Gig Workers

Context: Rajasthan government has recently announced the Rajasthan Platform-based Gig Workers (Registration and Welfare) Bill, 2023, which has stringent provisions against errant aggregators as well as various welfare policies.

Gig workers

Code on Social Security 2020 defines a gig worker as “a person who performs work or participates in a work arrangement and earns from such activities outside of traditional employer-employee relationship”. 

They can be broadly classified into platform and non-platform-based workers. Platform workers are those whose work is based on online software apps or digital platforms. Non-platform gig workers are generally casual wage workers and own account workers in the conventional sectors, working part-time or full time.

As per a NITI Aayog report, currently 7.7 million workers are engaged in the gig economy and the number is expected to increase to 23.5 million by the end of this decade (2029-30). 

Factors that aided the growth of Gig economy

  • Growing Digitialisation: As per a report of Internet and Mobile Association of India (IAMAI), there will around 900 million internet users in India by 2025. This enabled growth of e-commerce, digital payments and Platform based Gig economy.
  • Low barriers: Any individual merely armed with an internet-enabled smartphone and an asset – such as the tangible vehicle (motorised or even non-motorised) or the intangible skill of cooking or plumbing – can monetise their assets at will, to become platform workers. 
  • Growing preference for Gig workers: MNCs are preferring flexi-hiring to reduce costs and time and effectively curb operational expenses and manage time. 
  • Flexibility: The flexible (location and time) nature of gig economy offers gig employees more time to learning new skills than traditional workers. From a worker’s point of view, a gig economy can increase work-life balance over many traditional jobs that most millennials and GenZ seek.

Challenges faced by the Gig workers

  • Social security:  Platform workers in India are predominantly paid a piece rate (i.e., Per task) and are classified by the platforms as “Independent contractors”. As a result, workers do not benefit from labour regulations pertaining to wages, hours, working conditions, and the right to collective bargaining. 
  • Occupational Safety and Health Risks: ILO global surveys on freelance platforms reveal that workers in the app-based taxi and delivery sectors, particularly women, also face several occupational safety and health risks.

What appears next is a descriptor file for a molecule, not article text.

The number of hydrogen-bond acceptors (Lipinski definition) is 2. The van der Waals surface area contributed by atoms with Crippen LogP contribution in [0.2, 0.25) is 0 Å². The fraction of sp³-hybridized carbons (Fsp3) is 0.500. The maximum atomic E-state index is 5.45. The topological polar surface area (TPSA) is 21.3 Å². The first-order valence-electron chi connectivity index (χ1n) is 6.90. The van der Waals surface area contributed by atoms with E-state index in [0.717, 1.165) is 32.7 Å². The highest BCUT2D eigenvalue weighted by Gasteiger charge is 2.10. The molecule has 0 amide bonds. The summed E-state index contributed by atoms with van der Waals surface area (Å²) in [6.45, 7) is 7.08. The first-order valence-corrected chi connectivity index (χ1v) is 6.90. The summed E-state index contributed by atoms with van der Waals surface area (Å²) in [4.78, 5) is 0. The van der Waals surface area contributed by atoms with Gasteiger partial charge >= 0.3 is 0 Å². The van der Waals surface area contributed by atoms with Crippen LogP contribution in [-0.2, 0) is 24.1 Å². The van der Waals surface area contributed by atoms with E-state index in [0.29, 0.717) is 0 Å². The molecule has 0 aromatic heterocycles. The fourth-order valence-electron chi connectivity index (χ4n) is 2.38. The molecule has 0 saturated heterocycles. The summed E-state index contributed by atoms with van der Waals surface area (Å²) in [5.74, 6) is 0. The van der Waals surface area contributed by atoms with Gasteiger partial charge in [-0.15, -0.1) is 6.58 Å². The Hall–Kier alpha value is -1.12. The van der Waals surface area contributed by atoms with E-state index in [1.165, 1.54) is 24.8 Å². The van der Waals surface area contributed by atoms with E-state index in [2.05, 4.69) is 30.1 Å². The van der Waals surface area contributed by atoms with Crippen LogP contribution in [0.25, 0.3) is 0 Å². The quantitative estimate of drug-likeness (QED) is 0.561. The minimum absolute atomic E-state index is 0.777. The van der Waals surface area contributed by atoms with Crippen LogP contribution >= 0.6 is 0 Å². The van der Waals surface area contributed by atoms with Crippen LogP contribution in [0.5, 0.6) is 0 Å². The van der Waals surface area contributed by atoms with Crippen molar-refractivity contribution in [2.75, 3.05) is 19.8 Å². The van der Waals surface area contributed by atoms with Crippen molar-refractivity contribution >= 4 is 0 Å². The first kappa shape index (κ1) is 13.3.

• Algorithmic control: Platforms are criticised for having opaque algorithms, imposing excessive control over their workers through “ratings-based reputation systems”, assigning “disproportionate power” to customers over workers, and causing significant risk to workers who are unfairly penalised based on customer feedback. opacity of algorithms spotlights the power asymmetry or imbalances between platforms and platform workers.  On the one hand, algorithmic management also raises the larger debate on privacy, data protection, and cybersecurity.
  • Skill mismatch: Varying degrees of skills mismatch can be observed on online web-based platforms. According to ILO surveys, workers with higher educational achievements are not necessarily finding work commensurate with their skills. 
  • Accessibility: Even though the gig economy, with the wide variety of employment options it offers, is accessible to all those who are willing to engage in such employment, access to internet services and digital technology can be a restrictive factor.  

Protection provided to Gig Workers under Labour codes

Labour Codes that seek to introduce Labour Reforms in India have legally acknowledged the presence of Gig Workers in the economy. For example, the Code on Social Security, 2020 provides for the registration of all the Gig workers. It calls upon the Central and State Governments to formulate schemes to ensure social security benefits such as Insurance for the Gig workers. It also empowers the Government to set up Social Security Funds for their benefit. The contribution to these funds may be funded from contributions of Centre, State and aggregator platforms such as Uber, Zomato etc.

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